Last updated Sunday January 5, 2014
All electromagnetic radiation has both an electric and magnetic component. Both can be detected and measured.
Non-ionizing electromagnetic radiation is harmless at small signal levels.
The FCC has published a safe exposure limits chart for electromagnetic radiation in the Radio spectrum.
Most household appliances run at 50/60 Hertz and as such can have relatively high field strengths but still be well withing save operating levels.
I found an inexpensive EM radiation
detector online here.
It has a digital display, and it gives relative readings of electric field fields.
- low frequency: 5Hz-400 KHz - displayed in volts/meter
- high frequency: 30MHz-2000MHz - displayed in µW/cm²
It can measure signals from 1 to 1999 V/meter (or uW/cm² if it is in the high frequency range).
The meter does indeed work. It is very sensitive and I confirmed that it will detect energy fields coming from various household appliances (a rice cooker, a cell phone, a hair drier, florescent lights, cooling fan and electrical wires inside the walls of our home).
I was not able to detect anything coming from our LCD TV or LED computer monitor (unless you touched the meter directly to the screen). Gone are the days of the low-level radio and X-ray emitting CRT screens.
This meter also serves as a valuable tool to locate live wires when doing remodeling.
You will not detect radioactive sources or any sort of ionizing radiation. Basically just stuff in the radio spectrum.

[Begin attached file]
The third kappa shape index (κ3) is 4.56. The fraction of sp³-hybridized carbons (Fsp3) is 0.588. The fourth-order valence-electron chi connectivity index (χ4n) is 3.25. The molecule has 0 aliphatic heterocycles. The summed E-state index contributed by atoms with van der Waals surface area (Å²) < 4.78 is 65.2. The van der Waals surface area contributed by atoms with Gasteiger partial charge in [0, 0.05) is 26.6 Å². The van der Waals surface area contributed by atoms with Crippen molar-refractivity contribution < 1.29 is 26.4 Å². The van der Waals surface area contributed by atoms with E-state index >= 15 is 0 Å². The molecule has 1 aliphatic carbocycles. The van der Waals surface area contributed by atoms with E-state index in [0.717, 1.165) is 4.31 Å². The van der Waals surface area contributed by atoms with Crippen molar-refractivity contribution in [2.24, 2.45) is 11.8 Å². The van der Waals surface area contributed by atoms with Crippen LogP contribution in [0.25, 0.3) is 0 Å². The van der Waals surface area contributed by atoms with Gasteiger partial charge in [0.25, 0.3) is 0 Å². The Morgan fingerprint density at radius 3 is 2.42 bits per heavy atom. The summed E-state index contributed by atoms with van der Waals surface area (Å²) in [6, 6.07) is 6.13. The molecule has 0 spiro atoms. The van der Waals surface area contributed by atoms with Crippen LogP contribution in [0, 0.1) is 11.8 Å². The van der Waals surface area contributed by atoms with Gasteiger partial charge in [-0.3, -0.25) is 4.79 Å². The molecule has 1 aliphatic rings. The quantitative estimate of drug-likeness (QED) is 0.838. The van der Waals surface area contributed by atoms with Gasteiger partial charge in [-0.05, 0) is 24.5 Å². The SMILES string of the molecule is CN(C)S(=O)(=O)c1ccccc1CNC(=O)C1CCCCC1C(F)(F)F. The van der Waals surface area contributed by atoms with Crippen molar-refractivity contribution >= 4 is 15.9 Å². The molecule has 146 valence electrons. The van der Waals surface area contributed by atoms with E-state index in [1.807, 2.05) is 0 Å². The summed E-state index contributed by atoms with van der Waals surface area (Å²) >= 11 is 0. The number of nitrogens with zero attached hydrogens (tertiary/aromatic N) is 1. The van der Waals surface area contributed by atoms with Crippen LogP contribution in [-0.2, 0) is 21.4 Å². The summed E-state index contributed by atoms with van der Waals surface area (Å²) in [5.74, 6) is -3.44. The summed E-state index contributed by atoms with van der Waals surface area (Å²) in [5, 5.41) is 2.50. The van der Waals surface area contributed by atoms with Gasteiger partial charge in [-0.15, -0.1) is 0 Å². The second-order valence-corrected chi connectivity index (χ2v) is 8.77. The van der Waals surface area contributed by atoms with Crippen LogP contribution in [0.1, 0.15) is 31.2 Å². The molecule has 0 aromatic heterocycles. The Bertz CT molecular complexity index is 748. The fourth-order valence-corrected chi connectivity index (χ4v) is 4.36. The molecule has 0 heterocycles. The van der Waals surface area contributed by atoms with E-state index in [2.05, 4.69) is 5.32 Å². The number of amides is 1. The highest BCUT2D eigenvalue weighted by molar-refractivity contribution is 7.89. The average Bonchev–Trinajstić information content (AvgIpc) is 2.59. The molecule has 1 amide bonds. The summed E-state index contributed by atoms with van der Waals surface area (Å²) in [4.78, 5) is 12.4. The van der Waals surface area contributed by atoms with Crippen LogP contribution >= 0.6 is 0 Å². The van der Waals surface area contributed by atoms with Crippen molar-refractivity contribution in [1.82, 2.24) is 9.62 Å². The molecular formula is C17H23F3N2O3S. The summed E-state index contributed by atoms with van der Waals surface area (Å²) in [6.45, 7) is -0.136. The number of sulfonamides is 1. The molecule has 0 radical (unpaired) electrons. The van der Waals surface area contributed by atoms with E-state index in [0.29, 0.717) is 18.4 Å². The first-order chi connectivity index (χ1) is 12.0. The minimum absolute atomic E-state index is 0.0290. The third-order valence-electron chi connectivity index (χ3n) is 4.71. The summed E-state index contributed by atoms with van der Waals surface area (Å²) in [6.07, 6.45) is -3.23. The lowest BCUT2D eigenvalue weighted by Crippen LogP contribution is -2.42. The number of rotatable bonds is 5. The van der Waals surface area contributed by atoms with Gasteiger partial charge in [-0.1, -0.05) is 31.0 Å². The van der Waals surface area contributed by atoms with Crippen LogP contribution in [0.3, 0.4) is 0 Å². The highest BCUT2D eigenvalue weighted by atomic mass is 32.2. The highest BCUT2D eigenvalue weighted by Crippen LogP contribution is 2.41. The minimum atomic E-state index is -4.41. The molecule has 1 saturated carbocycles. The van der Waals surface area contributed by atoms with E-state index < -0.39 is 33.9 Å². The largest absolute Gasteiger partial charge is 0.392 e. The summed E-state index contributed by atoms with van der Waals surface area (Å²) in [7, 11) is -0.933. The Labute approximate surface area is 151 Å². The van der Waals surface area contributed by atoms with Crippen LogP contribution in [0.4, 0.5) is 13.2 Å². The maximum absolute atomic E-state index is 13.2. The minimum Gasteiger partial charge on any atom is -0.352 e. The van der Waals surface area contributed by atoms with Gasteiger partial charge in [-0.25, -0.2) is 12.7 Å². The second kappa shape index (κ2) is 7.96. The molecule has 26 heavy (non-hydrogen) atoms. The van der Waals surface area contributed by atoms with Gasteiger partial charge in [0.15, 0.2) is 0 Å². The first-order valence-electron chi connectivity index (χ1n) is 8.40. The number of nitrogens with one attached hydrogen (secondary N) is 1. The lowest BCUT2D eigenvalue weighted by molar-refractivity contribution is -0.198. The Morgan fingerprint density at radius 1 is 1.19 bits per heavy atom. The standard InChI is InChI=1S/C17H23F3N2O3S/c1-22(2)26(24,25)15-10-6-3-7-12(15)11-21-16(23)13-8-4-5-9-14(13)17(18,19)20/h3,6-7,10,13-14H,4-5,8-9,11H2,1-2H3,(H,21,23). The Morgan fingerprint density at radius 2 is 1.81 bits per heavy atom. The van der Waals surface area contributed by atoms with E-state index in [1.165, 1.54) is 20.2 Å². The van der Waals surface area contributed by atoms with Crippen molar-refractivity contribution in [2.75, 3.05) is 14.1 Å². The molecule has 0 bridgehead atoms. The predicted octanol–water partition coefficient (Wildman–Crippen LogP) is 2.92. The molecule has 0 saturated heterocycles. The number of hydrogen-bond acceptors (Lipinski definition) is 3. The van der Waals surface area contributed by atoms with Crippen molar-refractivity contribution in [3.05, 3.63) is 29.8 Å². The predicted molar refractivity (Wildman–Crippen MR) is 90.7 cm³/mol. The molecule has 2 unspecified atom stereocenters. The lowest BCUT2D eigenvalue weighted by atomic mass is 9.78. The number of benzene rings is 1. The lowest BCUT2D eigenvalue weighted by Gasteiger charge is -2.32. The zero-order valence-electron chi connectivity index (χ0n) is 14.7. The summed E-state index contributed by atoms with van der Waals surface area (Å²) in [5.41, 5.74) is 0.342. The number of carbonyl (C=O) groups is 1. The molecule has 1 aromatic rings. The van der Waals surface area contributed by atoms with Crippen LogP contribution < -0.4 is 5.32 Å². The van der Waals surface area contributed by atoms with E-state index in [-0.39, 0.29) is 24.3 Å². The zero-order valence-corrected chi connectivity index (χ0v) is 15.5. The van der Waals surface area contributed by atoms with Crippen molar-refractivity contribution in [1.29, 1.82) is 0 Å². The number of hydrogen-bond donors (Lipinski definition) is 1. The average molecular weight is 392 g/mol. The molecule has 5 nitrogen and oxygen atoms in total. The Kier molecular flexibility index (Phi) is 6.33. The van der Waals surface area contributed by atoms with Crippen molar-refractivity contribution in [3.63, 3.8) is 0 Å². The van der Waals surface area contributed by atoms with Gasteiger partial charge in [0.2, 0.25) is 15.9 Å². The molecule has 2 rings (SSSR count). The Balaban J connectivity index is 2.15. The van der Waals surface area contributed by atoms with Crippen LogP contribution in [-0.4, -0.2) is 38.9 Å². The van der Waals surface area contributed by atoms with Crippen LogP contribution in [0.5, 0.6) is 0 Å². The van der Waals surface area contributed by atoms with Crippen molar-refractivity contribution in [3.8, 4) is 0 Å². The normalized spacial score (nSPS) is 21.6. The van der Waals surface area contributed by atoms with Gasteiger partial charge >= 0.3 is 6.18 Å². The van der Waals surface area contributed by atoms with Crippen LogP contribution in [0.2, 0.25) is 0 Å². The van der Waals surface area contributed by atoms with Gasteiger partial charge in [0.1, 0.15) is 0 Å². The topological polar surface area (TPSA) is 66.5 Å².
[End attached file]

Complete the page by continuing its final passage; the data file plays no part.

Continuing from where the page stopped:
You won't detect any ghosts with this meter either, although inadvertently tapping on the front of the meter will set off false readings.
I am not certain how this meter switches between low and high frequency but I assume it just displays whichever one has the strongest signal at the time.
For example, if you are taking readings right next to a 60 Hz florescent light with a 20-60 kWh electronic ballast frequency, the meter will display in the low range. If you are taking readings near your cell phone, it will display readings in the high frequency range.
Overall, it is a great, inexpensive, in-the-ballpark reading meter. I would give it 5 stars if it could also display the band in which it was reading.
Electric Vehicle Dangerous Radiation Myth:
There is a myth going around the Internet that electric vehicles emit super strong electromagnetic fields and as such are a health hazard to drive, ride in or even be near.
I was curious if this meter would detect any high level EM radiation coming from either of our electric vehicles, especially my home-made Geo EV. Unlike a Nissan Leaf (or any commercially made EV), my Geo EV did not go through extensive EMI testing and certification.
I would expect to detect at least some field reading but surprisingly, no matter how aggressive or gentle I was on the throttle, from inside the cab of the Geo EV (even with 300+ amps going through its DC brushed motor), I was not able to get the meter to even register a reading.
Perhaps it was because of the additional shielding provided by the car’s metal uni-body construction. "A Faraday cage. Cool!"
The only field that I could detect was when the car was plugged in charging and I located the EM meter a couple of inches away from the AC charging cable. It was equivalent in strength to the reading I got when measuring a rice cooker in the kitchen.
I also tried taking readings while driving the Nissan Leaf. Same result. Strait zeros. Nothing, Zilch.